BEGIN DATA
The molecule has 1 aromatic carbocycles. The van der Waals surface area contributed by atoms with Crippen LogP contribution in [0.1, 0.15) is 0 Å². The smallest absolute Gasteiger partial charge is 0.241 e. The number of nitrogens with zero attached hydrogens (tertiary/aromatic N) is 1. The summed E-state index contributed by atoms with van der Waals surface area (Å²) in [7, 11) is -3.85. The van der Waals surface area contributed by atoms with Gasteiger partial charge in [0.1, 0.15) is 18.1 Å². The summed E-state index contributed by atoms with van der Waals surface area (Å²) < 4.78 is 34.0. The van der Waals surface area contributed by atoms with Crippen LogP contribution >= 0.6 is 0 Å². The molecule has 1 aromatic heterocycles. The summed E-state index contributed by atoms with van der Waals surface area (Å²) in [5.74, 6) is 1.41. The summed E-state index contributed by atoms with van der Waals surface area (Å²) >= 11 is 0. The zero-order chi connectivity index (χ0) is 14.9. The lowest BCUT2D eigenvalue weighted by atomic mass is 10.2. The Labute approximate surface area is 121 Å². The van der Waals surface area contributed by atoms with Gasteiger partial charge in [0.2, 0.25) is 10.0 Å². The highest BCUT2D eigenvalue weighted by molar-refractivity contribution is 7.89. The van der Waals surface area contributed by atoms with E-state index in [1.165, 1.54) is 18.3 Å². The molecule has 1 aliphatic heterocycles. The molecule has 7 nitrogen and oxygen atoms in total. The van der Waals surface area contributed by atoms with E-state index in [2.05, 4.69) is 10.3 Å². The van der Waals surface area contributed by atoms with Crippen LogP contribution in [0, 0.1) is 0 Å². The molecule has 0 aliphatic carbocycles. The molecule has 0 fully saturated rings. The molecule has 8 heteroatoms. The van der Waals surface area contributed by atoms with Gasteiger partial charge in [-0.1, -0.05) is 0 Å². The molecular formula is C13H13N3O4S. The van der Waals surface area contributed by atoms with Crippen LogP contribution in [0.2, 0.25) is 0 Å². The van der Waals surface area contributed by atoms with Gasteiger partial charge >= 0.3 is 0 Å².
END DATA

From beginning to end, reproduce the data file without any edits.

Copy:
The molecule has 1 aromatic carbocycles. The van der Waals surface area contributed by atoms with Crippen LogP contribution in [0.1, 0.15) is 0 Å². The smallest absolute Gasteiger partial charge is 0.241 e. The number of nitrogens with zero attached hydrogens (tertiary/aromatic N) is 1. The summed E-state index contributed by atoms with van der Waals surface area (Å²) in [7, 11) is -3.85. The van der Waals surface area contributed by atoms with Gasteiger partial charge in [0.1, 0.15) is 18.1 Å². The summed E-state index contributed by atoms with van der Waals surface area (Å²) < 4.78 is 34.0. The van der Waals surface area contributed by atoms with Crippen LogP contribution >= 0.6 is 0 Å². The molecule has 1 aromatic heterocycles. The summed E-state index contributed by atoms with van der Waals surface area (Å²) in [5.74, 6) is 1.41. The summed E-state index contributed by atoms with van der Waals surface area (Å²) >= 11 is 0. The zero-order chi connectivity index (χ0) is 14.9. The lowest BCUT2D eigenvalue weighted by atomic mass is 10.2. The Labute approximate surface area is 121 Å². The van der Waals surface area contributed by atoms with Gasteiger partial charge in [0.2, 0.25) is 10.0 Å². The highest BCUT2D eigenvalue weighted by molar-refractivity contribution is 7.89. The van der Waals surface area contributed by atoms with E-state index in [1.165, 1.54) is 18.3 Å². The molecule has 1 aliphatic heterocycles. The molecule has 7 nitrogen and oxygen atoms in total. The van der Waals surface area contributed by atoms with E-state index in [2.05, 4.69) is 10.3 Å². The van der Waals surface area contributed by atoms with Crippen LogP contribution in [0, 0.1) is 0 Å². The molecule has 0 aliphatic carbocycles. The molecule has 0 fully saturated rings. The molecule has 8 heteroatoms. The van der Waals surface area contributed by atoms with Gasteiger partial charge in [-0.1, -0.05) is 0 Å². The molecular formula is C13H13N3O4S. The van der Waals surface area contributed by atoms with Crippen LogP contribution in [0.2, 0.25) is 0 Å². The van der Waals surface area contributed by atoms with Gasteiger partial charge >= 0.3 is 0 Å².